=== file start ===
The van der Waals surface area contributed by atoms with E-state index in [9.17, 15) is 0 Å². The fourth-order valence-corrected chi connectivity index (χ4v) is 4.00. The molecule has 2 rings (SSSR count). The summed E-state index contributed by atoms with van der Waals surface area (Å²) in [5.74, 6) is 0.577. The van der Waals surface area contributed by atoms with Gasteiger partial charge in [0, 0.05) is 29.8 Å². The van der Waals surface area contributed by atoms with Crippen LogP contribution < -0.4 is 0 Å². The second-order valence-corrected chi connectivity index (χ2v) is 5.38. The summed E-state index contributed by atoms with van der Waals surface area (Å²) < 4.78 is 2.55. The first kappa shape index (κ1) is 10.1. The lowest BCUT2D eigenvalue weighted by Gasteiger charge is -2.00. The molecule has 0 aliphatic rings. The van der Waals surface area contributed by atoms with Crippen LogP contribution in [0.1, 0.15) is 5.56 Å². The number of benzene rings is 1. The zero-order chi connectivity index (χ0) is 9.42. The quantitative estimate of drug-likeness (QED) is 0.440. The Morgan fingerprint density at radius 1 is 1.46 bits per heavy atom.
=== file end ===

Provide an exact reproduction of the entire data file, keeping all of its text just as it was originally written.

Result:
The van der Waals surface area contributed by atoms with E-state index in [9.17, 15) is 0 Å². The fourth-order valence-corrected chi connectivity index (χ4v) is 4.00. The molecule has 2 rings (SSSR count). The summed E-state index contributed by atoms with van der Waals surface area (Å²) in [5.74, 6) is 0.577. The van der Waals surface area contributed by atoms with Gasteiger partial charge in [0, 0.05) is 29.8 Å². The van der Waals surface area contributed by atoms with Crippen LogP contribution < -0.4 is 0 Å². The second-order valence-corrected chi connectivity index (χ2v) is 5.38. The summed E-state index contributed by atoms with van der Waals surface area (Å²) < 4.78 is 2.55. The first kappa shape index (κ1) is 10.1. The lowest BCUT2D eigenvalue weighted by Gasteiger charge is -2.00. The molecule has 0 aliphatic rings. The van der Waals surface area contributed by atoms with Crippen LogP contribution in [0.1, 0.15) is 5.56 Å². The number of benzene rings is 1. The zero-order chi connectivity index (χ0) is 9.42. The quantitative estimate of drug-likeness (QED) is 0.440. The Morgan fingerprint density at radius 1 is 1.46 bits per heavy atom.